As the economy fails to recover, the over regulation of the Environmental Protection Agency has been front and center in economic debates. Why? EPA regulations cost businesses billions of dollars per year to comply, killing jobs and creating more red tape that prevents business expansion. This year alone, new proposed EPA regulations add up to over a trillion dollars in new costs.
EPA has proposed to tighten the screws on American businesses and households by reducing acceptable ozone levels. The proposal could render up to 96 percent of U.S. counties noncompliant, and by some estimates would impose economic damages exceeding $1 trillion. There is no compelling health reason to foist such draconian regulatory changes on the fragile U.S. economy. The proposed regulations amount to serious costs with negligible benefits.
EPA regulates ground-level ozone levels under the Clean Air Act. The current primary regulatory standard for ozone is 0.075 parts per million (ppm), established in 2008. (Implementation of the 0.075 ppm standard was suspended in 2009 pending further study.) EPA reviews its air quality regulations every five years, so normally EPA would review the ozone standards in 2013. Yet for some reason, the Obama administration has decided that it needs to raise energy and regulatory costs on U.S. businesses right now, two years ahead of schedule.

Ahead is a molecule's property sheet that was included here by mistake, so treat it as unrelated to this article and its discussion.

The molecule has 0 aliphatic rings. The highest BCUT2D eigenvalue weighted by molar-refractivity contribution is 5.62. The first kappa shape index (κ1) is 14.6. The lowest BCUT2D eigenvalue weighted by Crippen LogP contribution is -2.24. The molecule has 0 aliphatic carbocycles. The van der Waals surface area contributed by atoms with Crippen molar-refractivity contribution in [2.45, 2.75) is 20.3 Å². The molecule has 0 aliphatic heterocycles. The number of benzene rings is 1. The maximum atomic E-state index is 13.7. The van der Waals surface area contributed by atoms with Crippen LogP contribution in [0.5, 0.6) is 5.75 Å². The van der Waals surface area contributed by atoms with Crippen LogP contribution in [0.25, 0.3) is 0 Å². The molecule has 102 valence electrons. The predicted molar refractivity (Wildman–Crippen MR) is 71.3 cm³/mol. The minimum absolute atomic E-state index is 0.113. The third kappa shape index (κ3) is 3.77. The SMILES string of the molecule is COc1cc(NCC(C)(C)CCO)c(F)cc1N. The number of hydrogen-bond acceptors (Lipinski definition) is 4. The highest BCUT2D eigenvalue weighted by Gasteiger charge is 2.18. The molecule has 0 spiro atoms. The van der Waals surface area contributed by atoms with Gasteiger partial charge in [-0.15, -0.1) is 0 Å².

But as we've seen, the Obama Administration thinks math is hard and clearly the head of the EPA Lisa Jackson, doesn't understand the negative economic impact her out of control department. Instead, she is calling Republicans liars and saying they just want dirty air in the lungs of babies.
The nation's top environmental regulator delivered a blunt message this afternoon to students, professors and others at Duke University: Republicans are bad for the nation's health.
According to EPA Administrator Lisa Jackson, conservatives and Republicans in Washington are spreading disinformation in a bid to roll back this country's environmental protections and to hobble the agency.
The chief concern among conservatives is that EPA regulations stall economic growth and kill jobs. Jackson said the opposite is true: New regulations provide tens of thousands of jobs to electricians, engineers and steelworkers who retrofit old technology to comply with stricter standards.
The EPA position, she said, is non-partisan and rooted in science: The public health benefits of environmental regulation outweigh its cost. The EPA's critics are peddling the contrary: lies and propaganda, Jackson told about 550 in attendance at the Reynolds Theater in the Bryan University Center.